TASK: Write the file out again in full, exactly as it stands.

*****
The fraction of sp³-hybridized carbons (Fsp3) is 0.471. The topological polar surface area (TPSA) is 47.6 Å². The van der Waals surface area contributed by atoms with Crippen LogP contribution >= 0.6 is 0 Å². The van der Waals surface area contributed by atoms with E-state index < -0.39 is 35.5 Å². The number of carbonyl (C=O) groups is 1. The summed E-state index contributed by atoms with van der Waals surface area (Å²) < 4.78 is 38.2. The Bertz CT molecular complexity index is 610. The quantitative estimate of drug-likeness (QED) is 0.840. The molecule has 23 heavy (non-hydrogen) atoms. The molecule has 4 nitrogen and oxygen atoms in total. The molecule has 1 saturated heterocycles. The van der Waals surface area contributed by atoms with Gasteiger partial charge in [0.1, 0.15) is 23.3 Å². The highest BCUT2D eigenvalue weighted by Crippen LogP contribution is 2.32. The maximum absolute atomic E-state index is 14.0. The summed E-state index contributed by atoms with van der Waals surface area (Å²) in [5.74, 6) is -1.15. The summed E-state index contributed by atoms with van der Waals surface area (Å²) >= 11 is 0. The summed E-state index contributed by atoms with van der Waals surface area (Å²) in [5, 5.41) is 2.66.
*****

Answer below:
The fraction of sp³-hybridized carbons (Fsp3) is 0.471. The topological polar surface area (TPSA) is 47.6 Å². The van der Waals surface area contributed by atoms with Crippen LogP contribution >= 0.6 is 0 Å². The van der Waals surface area contributed by atoms with E-state index < -0.39 is 35.5 Å². The number of carbonyl (C=O) groups is 1. The summed E-state index contributed by atoms with van der Waals surface area (Å²) < 4.78 is 38.2. The Bertz CT molecular complexity index is 610. The quantitative estimate of drug-likeness (QED) is 0.840. The molecule has 23 heavy (non-hydrogen) atoms. The molecule has 4 nitrogen and oxygen atoms in total. The molecule has 1 saturated heterocycles. The van der Waals surface area contributed by atoms with Gasteiger partial charge in [0.1, 0.15) is 23.3 Å². The highest BCUT2D eigenvalue weighted by Crippen LogP contribution is 2.32. The maximum absolute atomic E-state index is 14.0. The summed E-state index contributed by atoms with van der Waals surface area (Å²) in [5.74, 6) is -1.15. The summed E-state index contributed by atoms with van der Waals surface area (Å²) >= 11 is 0. The summed E-state index contributed by atoms with van der Waals surface area (Å²) in [5, 5.41) is 2.66.